Ampère's son Jean-Jacques became a remarkable writer in his own right, and so it was that father and son corresponded with and invited to their home the great Catholic authors and intellects of those years. That included, in 1835, the year before Ampère's death, Alexis de Tocqueville, who had just published his first edition of Democracy in America, and who had begun a close and lifelong friendship with Jean-Jacques.
Turn the key
Yet I haven't said what made the name of André-Marie Ampère immortal in the annals of physics: the Newton of Electromagnetism, as James Clerk Maxwell called him.
Here I might pepper the texts with equations containing integrals along a closed curve, and our eyes would swim. Instead let's get into an automobile.
A combustion engine is a potent and dangerous device. You need to get the pistons moving, but the current that the motor requires would burn out any device for starting it. So instead you have something called a solenoid, a tube-shaped magnetic device; typically a coil of electrical wire through which a current is passed, bringing into effect a magnetic field. The solenoid imparts a charge to the engine, just enough to get the pistons moving, and then the magnetism closes circuits leading from the high-powered battery to the engine, at the same time as the solenoid itself is disengaged. Think of it as a way for a low-charge magnet to put a spark to a high-charge battery and engine, and then to cut out.
The word "solenoid" was coined by Ampère, from the Greek solen, "tube." He invented the basic thing.
Ampère's greatest discoveries lay in connecting electricity with magnetism. He found that if you passed electric current through a coiled wire, the current would act as a magnet, whose waves of attraction and repulsion observed clear patterns. He and his correspondent-friend, fellow physicist (and himself a Christian preacher) Michael Faraday, did the lion's share of work in the field; and, long before Edison, Ampère drew up plans for a telegraph, with one wire to represent each letter in the alphabet.
I trust that this contribution will not seem modest! Look about you, reader. Aside from the skies, the trees, the birds, and the squirrels, everything will have some relation to electricity and to Ampère's work. We quarrel about whether to use coal, oil, gas, wind, falling water, or radioactive atoms to produce "power." All of it, whatever the source — all is used, if I may simplify, to provide motive power to generate electricity within some machine made of conductive wires or sheaths and magnets.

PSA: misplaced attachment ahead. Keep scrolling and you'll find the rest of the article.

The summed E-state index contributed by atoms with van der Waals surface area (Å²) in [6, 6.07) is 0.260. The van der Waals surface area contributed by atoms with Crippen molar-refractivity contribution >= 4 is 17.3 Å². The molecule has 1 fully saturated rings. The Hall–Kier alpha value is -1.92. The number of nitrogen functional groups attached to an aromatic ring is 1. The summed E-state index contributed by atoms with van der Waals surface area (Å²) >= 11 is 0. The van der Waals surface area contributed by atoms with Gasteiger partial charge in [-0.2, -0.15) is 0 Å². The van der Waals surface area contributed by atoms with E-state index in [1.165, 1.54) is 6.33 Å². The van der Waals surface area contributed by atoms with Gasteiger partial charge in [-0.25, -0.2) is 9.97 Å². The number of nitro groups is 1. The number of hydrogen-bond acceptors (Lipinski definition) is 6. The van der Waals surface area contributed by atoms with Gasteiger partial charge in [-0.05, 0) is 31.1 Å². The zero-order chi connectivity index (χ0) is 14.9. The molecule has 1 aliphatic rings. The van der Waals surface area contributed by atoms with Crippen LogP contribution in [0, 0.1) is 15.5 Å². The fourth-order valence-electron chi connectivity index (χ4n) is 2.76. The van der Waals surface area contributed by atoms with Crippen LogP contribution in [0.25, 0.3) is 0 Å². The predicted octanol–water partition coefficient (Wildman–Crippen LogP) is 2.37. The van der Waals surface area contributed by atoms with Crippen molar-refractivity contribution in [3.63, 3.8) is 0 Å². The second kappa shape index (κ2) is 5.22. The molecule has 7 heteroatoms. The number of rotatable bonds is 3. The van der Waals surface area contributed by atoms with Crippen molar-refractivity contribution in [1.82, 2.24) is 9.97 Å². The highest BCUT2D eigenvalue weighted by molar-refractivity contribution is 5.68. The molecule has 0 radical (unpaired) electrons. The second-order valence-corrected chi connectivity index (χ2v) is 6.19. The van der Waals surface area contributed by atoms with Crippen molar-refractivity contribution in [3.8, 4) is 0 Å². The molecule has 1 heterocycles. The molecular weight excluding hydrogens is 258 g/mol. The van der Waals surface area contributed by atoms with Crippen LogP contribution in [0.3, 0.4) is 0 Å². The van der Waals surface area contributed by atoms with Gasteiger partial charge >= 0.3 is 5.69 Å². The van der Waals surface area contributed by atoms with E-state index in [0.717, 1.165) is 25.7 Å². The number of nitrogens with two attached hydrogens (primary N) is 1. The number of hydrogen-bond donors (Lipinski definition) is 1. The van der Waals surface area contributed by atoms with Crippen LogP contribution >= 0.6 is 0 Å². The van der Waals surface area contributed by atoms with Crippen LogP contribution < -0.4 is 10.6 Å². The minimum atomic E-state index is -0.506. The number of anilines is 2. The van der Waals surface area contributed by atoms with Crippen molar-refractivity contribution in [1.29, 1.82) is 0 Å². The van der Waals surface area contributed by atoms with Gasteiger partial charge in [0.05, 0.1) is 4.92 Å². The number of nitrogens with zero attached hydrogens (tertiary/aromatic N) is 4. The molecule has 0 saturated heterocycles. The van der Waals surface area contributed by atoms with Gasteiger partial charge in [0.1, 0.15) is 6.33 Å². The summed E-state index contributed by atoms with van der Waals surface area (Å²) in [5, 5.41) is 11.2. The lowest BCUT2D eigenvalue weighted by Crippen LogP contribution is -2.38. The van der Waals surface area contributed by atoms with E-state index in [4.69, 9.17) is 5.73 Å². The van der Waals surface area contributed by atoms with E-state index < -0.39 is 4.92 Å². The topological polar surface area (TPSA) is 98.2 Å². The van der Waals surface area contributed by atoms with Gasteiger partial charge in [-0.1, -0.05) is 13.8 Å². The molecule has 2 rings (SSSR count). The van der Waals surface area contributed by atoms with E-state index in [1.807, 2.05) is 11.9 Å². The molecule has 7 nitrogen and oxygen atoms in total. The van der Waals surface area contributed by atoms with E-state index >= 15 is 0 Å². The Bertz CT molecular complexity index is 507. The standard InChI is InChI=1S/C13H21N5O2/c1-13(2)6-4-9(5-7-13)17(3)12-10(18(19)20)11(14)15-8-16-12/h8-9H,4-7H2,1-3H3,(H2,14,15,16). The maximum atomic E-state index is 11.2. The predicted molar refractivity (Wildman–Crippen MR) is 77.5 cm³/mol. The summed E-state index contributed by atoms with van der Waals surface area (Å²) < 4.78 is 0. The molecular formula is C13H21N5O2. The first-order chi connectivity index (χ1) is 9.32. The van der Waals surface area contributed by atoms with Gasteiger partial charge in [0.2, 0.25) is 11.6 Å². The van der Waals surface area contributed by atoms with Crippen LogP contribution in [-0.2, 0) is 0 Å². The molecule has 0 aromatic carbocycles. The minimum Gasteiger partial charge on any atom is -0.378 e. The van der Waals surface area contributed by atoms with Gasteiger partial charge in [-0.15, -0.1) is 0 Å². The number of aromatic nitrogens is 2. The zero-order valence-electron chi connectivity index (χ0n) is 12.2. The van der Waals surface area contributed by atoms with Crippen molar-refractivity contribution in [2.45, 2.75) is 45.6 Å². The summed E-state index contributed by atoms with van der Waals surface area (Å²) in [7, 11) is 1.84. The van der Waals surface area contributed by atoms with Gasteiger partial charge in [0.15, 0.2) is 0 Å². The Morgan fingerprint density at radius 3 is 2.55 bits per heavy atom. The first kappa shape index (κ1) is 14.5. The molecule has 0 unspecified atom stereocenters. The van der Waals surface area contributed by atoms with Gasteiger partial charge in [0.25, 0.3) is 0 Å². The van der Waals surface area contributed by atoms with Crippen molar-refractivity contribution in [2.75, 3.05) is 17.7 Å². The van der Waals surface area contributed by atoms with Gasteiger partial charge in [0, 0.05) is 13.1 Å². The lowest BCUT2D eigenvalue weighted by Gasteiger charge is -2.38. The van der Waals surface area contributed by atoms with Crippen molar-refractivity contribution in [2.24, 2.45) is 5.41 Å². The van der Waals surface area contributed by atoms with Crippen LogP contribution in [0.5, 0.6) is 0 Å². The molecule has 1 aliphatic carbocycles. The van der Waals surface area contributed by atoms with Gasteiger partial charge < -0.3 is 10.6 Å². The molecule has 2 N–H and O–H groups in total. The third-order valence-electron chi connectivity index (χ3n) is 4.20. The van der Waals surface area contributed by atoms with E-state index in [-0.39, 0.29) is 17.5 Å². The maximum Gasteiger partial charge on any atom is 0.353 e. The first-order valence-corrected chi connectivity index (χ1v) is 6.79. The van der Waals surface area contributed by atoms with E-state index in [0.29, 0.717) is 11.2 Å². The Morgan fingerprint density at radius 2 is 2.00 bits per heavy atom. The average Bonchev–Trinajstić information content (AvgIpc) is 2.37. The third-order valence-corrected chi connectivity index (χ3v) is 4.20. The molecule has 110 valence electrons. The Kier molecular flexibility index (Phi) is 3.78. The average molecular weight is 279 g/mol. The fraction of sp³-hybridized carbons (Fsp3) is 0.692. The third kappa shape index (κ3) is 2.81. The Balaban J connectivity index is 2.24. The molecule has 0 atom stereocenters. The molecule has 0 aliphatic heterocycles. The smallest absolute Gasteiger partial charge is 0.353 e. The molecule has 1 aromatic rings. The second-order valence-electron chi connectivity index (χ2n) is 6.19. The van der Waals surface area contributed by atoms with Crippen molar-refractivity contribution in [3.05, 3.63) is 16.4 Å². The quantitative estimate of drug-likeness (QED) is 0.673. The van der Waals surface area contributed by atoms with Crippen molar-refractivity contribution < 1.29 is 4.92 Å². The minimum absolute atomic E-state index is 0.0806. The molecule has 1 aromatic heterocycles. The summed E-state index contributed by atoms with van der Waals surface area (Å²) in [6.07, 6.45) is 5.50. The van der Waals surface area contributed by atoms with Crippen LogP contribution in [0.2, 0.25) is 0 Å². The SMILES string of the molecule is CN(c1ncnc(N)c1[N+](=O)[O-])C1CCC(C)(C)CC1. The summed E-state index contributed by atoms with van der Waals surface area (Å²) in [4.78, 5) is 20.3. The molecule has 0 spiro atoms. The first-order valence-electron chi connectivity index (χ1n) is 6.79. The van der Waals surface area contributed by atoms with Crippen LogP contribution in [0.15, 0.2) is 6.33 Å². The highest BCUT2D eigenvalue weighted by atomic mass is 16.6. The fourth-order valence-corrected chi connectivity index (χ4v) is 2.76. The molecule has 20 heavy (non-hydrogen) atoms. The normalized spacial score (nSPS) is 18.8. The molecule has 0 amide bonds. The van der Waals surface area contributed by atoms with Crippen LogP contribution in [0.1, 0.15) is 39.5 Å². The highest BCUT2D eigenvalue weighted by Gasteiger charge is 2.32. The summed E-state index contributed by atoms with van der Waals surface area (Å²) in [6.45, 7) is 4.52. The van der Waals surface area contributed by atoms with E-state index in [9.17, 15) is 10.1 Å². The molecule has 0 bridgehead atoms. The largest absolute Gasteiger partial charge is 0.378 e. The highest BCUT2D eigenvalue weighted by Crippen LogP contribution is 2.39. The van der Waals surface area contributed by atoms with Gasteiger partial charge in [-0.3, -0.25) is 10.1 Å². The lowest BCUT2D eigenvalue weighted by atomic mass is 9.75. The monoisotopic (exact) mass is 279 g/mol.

That is why the current delivered to your home is measured in "amps" — Ampères. It is also why Ampère's name is one of the seventy-two that are engraved upon the Eiffel Tower.
Man of prayer
"O Lord, God of Mercy," wrote Ampère on the day his wife Julie died, "unite me in heaven with those whom you have permitted me to love upon earth." He married again, unhappily, and seemed for a time to lose the Faith of his childhood. But he returned to it with passion and conviction, just at the time when he was to do his greatest scientific work. I can do no better than to site the man himself (quoted from James R. Hofmann's Andre-Marie Ampere: Enlightenment and Electrodynamics):
"My God, what are all these silences, all these reasonings, all these ingenious discoveries and vast conceptions that the world admires and that our curiosity feasts upon so avidly?... In truth nothing but vanity … Study the things of this world, that is the duty of your station, but consider them only with a single eye let your other eye be steadily fixed upon the eternal light! … Write with only one hand! Hold tightly with the other to God's raiment like a child clinging to his father's cloak."
If such a man says so, who are we to demur?
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To read Professor Esolen's work each month in Magnificat, along with daily Mass texts, other fine essays, art commentaries, meditations, and daily prayers inspired by the Liturgy of the Hours, visit www.magnificat.com to subscribe or to request a complimentary copy.
Anthony Esolen is professor of English Renaissance and classical literature at Thomas More College of Liberal Arts, in Merrimack, New Hampshire. He is the author of many books including: Life Under Compulsion: Ten Ways to Destroy the Humanity of Your Child, The Beauty of the Word: A Running Commentary on the Roman Missal, Reclaiming Catholic Social Teaching, Reflections on the Christian Life, Ironies of Faith: Laughter at the Heart of Christian Literature, The Politically Incorrect Guide to Western Civilization, and is the translator of several epic poems of the West, including Lucretius' On the Nature of Things: de Rerum Natura, Tasso's Gerusalemme liberata, and the three volumes of Dante's Divine Comedy: Inferno, Purgatory, and Paradise. He is a graduate of Princeton and the University of North Carolina. Anthony Esolen is on the advisory board of the Catholic Education Resource Center.Copyright © 2018 Magnificat